Monday, February 14, 2011

Glycogen-Depleted Athletes may Benefit from 0.3g/kg BCAA Supplementation: Improved Endurance & Lipid Oxidation

If you have ever read up on the general recommendations concerning "cardio on an empty stomach" you will most likely have encountered the advice to supplement with branched-chained amino acids (BCAA) before or in the course of the workout. I have always considered this to be a solid advice, up to now, I had yet not seen a study underpinning the common sense reasoning behind the suggestion.

Now, Gualano et al. (Gualano. 2011) published a study that investigated the effect of BCAA supplementation on exercise performance and energy metabolism in glycogen-depleted athletes (let's assume by now that an athlete following a low carb diet is in fact glycogen-depleted when he wakes up). In a double-blind placebo controlled fashion the scientists provided their subjects with either 0.3g/kg BCAA or placebo for 3 days...
On the second day, subjects were submitted to an exercise-induced glycogen depletion protocol. They then performed an exhaustive exercise test on the third day, after which time to exhaustion, respiratory exchange ratio (RER), plasma glucose, free fatty acids (FFA), blood ketones and lactate were determined. BCAA supplementation promoted a greater resistance to fatigue when compared to the placebo (+17.2%). Moreover, subjects supplemented with BCAA showed reduced RER and higher plasma glucose levels during the exhaustive exercise test.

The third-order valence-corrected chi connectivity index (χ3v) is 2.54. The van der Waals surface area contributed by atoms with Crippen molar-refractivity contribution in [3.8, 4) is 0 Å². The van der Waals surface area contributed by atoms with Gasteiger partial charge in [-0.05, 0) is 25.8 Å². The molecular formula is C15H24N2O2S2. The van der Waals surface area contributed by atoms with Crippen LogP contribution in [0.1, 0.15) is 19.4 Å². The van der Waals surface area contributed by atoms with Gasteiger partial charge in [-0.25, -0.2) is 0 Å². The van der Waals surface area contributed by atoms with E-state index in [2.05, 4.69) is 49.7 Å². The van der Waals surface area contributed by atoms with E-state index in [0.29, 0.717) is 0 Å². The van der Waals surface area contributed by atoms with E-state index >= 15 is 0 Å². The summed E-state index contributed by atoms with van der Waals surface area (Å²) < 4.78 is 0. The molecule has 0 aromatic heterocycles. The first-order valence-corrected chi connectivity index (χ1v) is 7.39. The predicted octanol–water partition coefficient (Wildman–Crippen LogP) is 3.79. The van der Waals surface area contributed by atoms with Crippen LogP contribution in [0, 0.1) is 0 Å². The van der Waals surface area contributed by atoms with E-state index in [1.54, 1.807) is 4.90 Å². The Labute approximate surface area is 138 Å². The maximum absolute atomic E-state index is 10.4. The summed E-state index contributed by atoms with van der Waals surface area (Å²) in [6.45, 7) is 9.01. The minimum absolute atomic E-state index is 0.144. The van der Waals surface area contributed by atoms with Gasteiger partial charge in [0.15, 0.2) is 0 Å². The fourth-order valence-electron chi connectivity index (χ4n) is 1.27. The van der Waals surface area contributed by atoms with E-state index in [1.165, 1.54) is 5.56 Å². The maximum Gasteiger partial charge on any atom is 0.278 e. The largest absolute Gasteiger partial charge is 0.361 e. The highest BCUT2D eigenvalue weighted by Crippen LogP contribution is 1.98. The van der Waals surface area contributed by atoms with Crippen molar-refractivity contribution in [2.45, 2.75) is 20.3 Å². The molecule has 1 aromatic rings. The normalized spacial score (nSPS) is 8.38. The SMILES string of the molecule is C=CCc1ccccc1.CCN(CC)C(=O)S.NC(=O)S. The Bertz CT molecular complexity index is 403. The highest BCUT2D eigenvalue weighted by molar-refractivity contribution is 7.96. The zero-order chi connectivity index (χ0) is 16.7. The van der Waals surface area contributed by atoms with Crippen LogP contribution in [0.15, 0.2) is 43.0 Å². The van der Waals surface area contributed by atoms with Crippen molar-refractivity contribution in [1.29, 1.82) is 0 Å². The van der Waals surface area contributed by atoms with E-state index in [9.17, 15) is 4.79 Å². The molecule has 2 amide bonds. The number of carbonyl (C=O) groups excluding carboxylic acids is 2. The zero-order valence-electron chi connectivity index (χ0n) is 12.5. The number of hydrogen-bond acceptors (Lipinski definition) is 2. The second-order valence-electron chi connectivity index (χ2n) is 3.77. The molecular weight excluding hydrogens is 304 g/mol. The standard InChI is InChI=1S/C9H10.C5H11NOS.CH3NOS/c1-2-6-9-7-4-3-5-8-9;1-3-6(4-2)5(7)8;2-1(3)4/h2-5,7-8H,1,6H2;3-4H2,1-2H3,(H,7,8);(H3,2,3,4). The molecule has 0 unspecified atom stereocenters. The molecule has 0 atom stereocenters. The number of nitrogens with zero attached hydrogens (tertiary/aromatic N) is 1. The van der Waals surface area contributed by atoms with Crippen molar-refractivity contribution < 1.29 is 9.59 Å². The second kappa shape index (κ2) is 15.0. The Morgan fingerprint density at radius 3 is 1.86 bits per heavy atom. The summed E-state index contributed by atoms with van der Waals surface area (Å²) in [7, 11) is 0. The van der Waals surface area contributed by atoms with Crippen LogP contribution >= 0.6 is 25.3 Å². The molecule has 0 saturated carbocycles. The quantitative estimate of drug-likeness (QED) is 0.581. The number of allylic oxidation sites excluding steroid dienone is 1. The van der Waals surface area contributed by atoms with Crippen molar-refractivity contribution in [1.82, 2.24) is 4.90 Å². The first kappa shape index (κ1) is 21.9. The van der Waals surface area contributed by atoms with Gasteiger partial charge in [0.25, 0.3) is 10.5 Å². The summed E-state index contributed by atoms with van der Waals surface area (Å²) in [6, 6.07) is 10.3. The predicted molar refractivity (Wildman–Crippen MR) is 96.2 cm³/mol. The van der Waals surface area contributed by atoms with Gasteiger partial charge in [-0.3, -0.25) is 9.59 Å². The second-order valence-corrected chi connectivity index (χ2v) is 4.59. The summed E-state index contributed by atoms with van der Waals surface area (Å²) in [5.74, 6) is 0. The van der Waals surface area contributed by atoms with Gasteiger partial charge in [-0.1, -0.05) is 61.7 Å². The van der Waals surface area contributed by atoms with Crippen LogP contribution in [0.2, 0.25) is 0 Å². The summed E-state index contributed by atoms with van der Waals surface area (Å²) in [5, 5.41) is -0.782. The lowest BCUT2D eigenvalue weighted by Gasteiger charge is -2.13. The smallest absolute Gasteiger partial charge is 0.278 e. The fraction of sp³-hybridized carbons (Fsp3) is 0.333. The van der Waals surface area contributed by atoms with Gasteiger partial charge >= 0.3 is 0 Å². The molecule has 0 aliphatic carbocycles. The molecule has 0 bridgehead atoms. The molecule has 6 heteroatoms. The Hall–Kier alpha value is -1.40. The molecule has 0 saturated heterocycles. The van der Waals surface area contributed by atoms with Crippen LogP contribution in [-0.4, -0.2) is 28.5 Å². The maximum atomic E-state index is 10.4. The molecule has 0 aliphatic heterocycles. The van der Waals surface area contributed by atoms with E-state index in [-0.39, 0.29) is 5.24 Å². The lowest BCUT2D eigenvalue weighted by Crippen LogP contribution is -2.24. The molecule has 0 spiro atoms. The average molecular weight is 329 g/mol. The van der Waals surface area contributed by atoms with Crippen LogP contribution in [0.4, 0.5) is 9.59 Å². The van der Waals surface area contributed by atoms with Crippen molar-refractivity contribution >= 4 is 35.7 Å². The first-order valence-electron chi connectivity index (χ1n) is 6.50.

For all of you who are now asking themselves, what validates the claim of increased fatty acid oxidation, its the reduced respiratory exchange ratio. Although its arguable how reliable a measure the ratio between O2 in and CO2 out is in terms of fatty acid metabolism, these results support the hypothesis and real world observation that BCAA-supplemented cardio on an empty stomach reliably promotes fat loss.